XIMB ChB; Allergy and Immunology Unit, University of Cape Town Lung Institute, Cape Town, South Africa
XIIFCFP (SA), Cert Allergy (SA); Allergy and Immunology Unit, University of Cape Town Lung Institute, Cape Town, South Africa
XIIIMB ChB; Department of Medicine, Faculty of Health Sciences, University of Cape Town, South Africa
XIVMB ChB; Faculty of Health Sciences, University of Cape Town, South Africa
XVFCP (SA), MMed (Med); Department of Medicine, Faculty of Health Sciences, University of Cape Town, South Africa
XVIFCP (SA), MMed (Med); Department of Medicine, Faculty of Health Sciences, University of Cape Town, South Africa
XVIICert Infect Dis (SA), PhD; Division of Infectious Diseases and HIV Medicine, Department of Medicine, Faculty of Health Sciences, University of Cape Town, South Africa
XVIIIMRCP, PhD; Division of Infectious Diseases and HIV Medicine, Department of Medicine, Faculty of Health Sciences, University of Cape Town, South Africa
XIXFCP, PhD; Division of Allergology and Clinical Immunology, Department of Medicine, Groote Schuur Hospital and Faculty of Health Sciences, University of Cape Town, South Africa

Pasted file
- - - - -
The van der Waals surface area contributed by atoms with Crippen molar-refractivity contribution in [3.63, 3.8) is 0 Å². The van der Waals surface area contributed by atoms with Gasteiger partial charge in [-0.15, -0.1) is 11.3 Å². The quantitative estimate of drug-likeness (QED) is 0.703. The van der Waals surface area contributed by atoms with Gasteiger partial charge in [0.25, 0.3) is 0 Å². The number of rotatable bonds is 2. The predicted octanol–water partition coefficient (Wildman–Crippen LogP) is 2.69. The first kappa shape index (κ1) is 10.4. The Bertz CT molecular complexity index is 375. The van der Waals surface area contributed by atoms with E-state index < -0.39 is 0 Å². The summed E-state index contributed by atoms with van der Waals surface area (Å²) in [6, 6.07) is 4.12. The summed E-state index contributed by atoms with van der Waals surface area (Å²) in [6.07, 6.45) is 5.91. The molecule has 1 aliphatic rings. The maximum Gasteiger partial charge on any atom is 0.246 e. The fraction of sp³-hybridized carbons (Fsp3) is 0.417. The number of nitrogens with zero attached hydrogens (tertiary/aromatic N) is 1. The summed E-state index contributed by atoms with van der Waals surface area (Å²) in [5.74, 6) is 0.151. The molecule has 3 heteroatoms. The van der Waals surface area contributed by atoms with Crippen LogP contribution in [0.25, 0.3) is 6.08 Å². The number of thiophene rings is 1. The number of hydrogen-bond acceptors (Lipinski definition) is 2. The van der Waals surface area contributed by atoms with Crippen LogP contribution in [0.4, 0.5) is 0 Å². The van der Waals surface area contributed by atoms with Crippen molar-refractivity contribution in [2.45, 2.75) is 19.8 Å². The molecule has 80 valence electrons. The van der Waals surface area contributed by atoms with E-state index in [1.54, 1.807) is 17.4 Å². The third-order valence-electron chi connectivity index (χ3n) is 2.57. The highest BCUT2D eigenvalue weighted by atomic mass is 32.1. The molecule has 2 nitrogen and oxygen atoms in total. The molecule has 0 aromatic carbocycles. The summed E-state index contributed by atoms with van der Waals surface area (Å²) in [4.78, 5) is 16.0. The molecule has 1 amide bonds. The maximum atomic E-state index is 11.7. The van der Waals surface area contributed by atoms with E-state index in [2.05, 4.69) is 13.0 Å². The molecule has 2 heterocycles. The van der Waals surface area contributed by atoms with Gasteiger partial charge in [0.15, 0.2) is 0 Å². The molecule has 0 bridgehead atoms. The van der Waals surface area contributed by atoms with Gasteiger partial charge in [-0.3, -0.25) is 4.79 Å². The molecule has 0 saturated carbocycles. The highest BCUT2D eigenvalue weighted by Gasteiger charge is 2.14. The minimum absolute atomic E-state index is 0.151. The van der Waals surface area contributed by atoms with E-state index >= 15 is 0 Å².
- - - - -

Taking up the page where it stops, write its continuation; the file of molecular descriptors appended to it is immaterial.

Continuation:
XXFCP, PhD; Allergy and Immunology Unit, University of Cape Town Lung Institute, Cape Town, South Africa





BACKGROUND. Up to a quarter of inpatients in high-income countries (HICs) self-report beta-lactam allergy (BLA), which if incorrect, increases the use of alternative antibiotics, worsening individual health outcomes and driving bacterial resistance. In HICs, up to 95% of self-reported BLAs are incorrect. The epidemiology of BLA in low- and middle-income African countries is unknown.
OBJECTIVES. To describe the epidemiology and de-labelling outcomes of self-reported BLA in hospitalised South African (SA) patients.
METHODS. Point-prevalence surveys were conducted at seven hospitals (adult, paediatric, government and privately funded, district and tertiary level) in Cape Town, SA, between April 2019 and June 2021. Ward prescription records and in-person interviews were conducted to identify and risk-stratify BLA patients using the validated PEN-FAST tool. De-labelling was attempted at the tertiary allergy clinic at Groote Schuur Hospital.